Palm-biofuels fail to meet US green standards: EPA

KUALA LUMPUR (Jan 28, 2012): Palm oil biofuel has failed to meet greenhouse gas saving standards to qualify for the US renewable fuels programme, the Environmental Protection Agency (EPA) said, dealing another blow for southeast Asian producers in search of new markets.

The EPA said in a regulatory filing on late Friday that palm oil converted into biofuels in Indonesia and Malaysia cut up to 17% of climate warming emissions, falling short of a 20% requirement to enter the world's largest energy market.

For 2012, the EPA raised annual renewable fuel mandates by 9.4% to 15.2 billion gallons.

If the EPA findings are finalised later this year, palm oil producers would now miss out on supplying biomass-based diesel to U.S. oil refiners and importers who currently use canola and soyoil fuels.

The agency set a deadline of Feb 27 for public comment on its findings. Malaysian and Indonesian palm oil industry groups have said they will respond to the EPA's carbon emission calculations on the process of diverting palm oil into fuel tanks.

"The Malaysian Palm Oil Board is formulating a response to this development with its own calculations on carbon emissions," said M.R. Chandran, a leading industry analyst and a consultant to several palm oil firms in Malaysia.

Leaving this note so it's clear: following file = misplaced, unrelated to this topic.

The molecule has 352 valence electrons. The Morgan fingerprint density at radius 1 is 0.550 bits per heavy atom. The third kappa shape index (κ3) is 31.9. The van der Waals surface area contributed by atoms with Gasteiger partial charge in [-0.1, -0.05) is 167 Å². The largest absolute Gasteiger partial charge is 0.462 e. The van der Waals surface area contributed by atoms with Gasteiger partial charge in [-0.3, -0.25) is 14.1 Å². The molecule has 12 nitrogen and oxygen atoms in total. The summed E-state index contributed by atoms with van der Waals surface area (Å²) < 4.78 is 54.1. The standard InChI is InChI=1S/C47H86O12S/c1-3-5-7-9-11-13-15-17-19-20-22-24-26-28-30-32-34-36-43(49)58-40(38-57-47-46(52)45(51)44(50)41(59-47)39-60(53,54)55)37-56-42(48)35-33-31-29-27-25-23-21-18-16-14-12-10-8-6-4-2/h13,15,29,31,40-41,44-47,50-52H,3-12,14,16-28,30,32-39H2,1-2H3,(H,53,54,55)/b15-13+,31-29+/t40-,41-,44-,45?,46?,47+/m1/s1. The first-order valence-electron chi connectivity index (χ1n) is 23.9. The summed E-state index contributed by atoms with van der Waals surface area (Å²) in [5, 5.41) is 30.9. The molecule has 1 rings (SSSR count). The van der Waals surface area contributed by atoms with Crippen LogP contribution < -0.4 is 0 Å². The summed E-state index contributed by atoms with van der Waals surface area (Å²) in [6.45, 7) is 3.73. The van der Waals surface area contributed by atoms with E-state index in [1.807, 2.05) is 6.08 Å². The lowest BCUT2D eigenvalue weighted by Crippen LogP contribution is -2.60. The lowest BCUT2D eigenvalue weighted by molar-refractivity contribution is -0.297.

"The Americans appear to be moving forwards with land use change calculations while the European Union says there are many scientific uncertainties," he added.


Palm oil and EU rapeseed use in biofuels came under threat in 2011 after a series of leaked EU reports showed fuel from crops can do more harm due in part to forests getting destroyed to make up for the food shortfall.

EU's top climate and energy officials came up with a political compromise in the same year to delay indirect land use change rules (ILUC) by up to seven years in order to protect the economic bloc's US$13 billion biodiesel sector.

ILUC means that if you take a field of grain and switch the crop to biofuel, somebody, somewhere, will go hungry unless those missing tonnes of grain are grown elsewhere.

If the crops making up the shortfall are grown on farmland created by cutting down forests or draining peat land, this can pump out enough climate-warming emissions to cancel out any benefits from biofuels.

The EPA said it based carbon accounting for palm oil based biofuel partly on the "incremental expansion" of oil palm estates in Indonesia and Malaysia that arise from producing a projected 400 million gallons of biofuels for the U.S. by 2022.

Indonesia and Malaysia will produce close to 2 million tonnes of CO2 annually over 30 years as a result of clearing peat swamps and forests to expand estates and cater for U.S biofuel demand, the EPA said.

That represents a minute fraction of the U.S. annual carbon emissions of 5.6 billion tonnes in 2010, according to data from the U.S. Energy Information Administration. – Reuters